Rasu Shrestha, UPMC and Healthcare Innovation – Harlow On Healthcare
Rasu Shrestha is the Chief Innovation Officer of the University of Pittsburgh Medical Center and also serves as an Executive Vice President of UPMC Enterprises. You should follow him on Twitter: @RasuShrestha. We spoke about the meaning of innovation and about some of the innovations — past, present and future — at UPMC.
Rasu describes his north star as the best interests of the person — the consumer, the health plan member, the patient — and he sees that as being distinct from the notion of being patient-centered. Innovation, for UPMC, boils down to doing whatever is in the best interest of the person, deploying resources and building institutional culture to serve the best interests of the person.
UPMC has long been out in front in the realm of clinical innovation (consider the Starzl Institute, and its namesake’s pioneering work in liver transplantation), and it is now also focused on combining clinical excellence with analytical excellence. Rasu chose as one example a company spun out of UPMC, in a partnership with the Advisory Board: Evolent Health. The tools at the core of the company were developed by the UPMC health plan to better manage risk and, as Rasu says, the hunch that there was a market for these tools, packaged with advisory services, turned out to be correct; at the time of its IPO a couple of years a go, the company was valued at over $1 billion. Other examples: Curavi Health – telemedicine for long term care and other postacute care settings, and Lantern Health – making behavioral health tools more readily available that can reduce stigma and improve access to expertise.
More broadly, we spoke about the need to move from a focus on data and to a focus on information, and knowledge, enabling communication with patients or members through a variety of channels, to enable behavior change. As Rasu said, even though UPMC is building three new hospitals, there will be no net increase in the number of inpatient beds. Keeping people out of the hospital, nudging them towards healthier behaviors, will ultimately be better than providing more inpatient care at hospitals. The challenge is to operate a hospital where “heads and beds” are not the key metric of success. The goal is to manage illness and sustain patients in “the circle of wellness.”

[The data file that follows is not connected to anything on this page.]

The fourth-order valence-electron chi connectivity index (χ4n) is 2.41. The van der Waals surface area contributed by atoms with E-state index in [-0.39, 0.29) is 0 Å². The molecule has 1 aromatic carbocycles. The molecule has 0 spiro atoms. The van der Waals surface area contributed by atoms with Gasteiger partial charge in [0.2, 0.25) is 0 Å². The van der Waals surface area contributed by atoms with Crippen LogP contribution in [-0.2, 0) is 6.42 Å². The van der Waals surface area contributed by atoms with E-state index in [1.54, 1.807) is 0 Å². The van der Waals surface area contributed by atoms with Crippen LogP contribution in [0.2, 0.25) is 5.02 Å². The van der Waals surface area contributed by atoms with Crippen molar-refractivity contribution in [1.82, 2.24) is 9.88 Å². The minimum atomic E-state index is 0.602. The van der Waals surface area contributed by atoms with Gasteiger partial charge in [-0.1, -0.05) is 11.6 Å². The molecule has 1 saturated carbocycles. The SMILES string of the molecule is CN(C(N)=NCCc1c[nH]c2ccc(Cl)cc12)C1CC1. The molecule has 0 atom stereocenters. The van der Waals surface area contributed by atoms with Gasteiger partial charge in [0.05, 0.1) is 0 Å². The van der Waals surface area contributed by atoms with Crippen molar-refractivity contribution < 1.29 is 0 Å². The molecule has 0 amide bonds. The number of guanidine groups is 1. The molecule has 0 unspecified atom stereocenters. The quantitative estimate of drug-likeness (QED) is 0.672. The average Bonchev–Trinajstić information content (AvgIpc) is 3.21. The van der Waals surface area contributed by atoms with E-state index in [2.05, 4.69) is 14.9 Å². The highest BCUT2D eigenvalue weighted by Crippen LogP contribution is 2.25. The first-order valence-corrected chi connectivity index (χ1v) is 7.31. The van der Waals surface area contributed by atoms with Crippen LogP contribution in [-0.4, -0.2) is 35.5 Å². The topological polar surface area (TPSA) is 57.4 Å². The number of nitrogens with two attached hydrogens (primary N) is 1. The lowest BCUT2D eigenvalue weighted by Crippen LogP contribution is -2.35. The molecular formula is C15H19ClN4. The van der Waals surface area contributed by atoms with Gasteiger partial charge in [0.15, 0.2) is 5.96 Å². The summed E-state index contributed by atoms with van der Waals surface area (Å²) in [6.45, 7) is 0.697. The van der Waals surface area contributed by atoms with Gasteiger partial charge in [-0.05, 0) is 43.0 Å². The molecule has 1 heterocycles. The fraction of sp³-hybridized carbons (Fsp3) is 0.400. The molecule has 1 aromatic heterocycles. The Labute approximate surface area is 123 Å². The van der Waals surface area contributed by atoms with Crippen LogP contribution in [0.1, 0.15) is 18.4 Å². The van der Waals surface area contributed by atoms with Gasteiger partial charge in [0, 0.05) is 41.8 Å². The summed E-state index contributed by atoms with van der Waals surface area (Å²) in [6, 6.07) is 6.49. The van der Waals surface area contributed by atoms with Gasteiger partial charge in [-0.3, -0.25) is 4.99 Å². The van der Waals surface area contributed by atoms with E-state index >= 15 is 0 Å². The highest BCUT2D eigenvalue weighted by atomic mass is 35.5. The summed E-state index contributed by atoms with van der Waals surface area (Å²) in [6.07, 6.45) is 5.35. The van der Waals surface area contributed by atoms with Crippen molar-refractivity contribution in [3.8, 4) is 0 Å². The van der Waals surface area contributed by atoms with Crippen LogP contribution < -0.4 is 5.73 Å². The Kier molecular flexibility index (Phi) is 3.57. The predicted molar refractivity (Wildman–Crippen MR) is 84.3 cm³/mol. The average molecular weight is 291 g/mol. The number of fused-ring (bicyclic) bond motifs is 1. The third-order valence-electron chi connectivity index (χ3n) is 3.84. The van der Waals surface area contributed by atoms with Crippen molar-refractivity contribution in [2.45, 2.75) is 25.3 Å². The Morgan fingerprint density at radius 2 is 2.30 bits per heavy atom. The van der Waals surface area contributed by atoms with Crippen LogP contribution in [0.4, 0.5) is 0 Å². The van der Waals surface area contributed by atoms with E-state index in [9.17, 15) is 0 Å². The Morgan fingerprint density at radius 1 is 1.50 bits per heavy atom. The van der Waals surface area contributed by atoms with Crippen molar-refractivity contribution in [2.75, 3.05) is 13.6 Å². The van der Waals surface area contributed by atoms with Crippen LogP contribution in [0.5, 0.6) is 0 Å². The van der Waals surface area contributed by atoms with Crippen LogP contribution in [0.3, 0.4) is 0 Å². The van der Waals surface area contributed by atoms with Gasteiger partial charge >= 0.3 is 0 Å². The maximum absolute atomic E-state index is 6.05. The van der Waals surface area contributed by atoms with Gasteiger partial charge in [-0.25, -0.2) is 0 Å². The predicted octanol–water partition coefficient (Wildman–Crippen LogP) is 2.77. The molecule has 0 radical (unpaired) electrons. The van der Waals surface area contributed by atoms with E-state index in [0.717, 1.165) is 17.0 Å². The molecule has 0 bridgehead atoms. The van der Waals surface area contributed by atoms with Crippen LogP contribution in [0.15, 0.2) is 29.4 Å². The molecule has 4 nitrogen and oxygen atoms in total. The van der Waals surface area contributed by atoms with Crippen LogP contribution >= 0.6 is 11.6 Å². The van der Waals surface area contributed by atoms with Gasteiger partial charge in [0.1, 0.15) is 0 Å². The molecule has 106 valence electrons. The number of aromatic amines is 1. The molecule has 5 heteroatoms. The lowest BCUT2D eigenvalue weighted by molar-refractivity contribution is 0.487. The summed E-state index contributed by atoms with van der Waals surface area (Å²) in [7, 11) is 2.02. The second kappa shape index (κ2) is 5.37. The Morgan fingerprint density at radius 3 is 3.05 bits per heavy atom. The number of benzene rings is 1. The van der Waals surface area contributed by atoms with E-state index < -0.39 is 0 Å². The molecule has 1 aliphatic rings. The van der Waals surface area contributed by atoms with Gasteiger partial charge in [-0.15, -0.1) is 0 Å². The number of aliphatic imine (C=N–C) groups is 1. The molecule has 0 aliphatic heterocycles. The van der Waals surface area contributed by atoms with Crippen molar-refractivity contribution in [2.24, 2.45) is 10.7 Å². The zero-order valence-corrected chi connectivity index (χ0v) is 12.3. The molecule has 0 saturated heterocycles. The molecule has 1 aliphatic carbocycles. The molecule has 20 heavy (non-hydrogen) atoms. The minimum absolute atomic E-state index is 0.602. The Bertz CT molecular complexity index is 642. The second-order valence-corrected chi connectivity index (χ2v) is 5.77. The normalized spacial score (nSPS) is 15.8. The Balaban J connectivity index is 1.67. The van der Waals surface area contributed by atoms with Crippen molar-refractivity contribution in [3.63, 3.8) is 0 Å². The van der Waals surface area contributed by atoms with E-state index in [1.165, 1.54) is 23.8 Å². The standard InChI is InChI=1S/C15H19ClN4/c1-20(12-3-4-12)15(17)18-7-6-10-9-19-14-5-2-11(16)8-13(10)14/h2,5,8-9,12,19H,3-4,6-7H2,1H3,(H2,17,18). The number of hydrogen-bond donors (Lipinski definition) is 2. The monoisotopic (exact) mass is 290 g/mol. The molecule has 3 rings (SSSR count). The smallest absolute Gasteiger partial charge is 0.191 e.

Rasu’s vision of the future has technology becoming invisible. Artificial intelligence, machine learning, interoperability, all need to be harnessed more effectively to augment who we are as human beings, to eliminate the impediments to care that technology currently represent (e.g., 40% of physician-patient encounter spent with physician’s back to the patient while focused on the EHR screen). We need to leverage technology to give us better insights while also letting technology do the mundane work of integrating multiple data streams that need to be reviewed and analyzed.
Technology can help enable communication, connection, collaboration, empathy — we need to use technology in the best interests of the patient.
This article was originally published on HealthBlawg and is republished here with permission.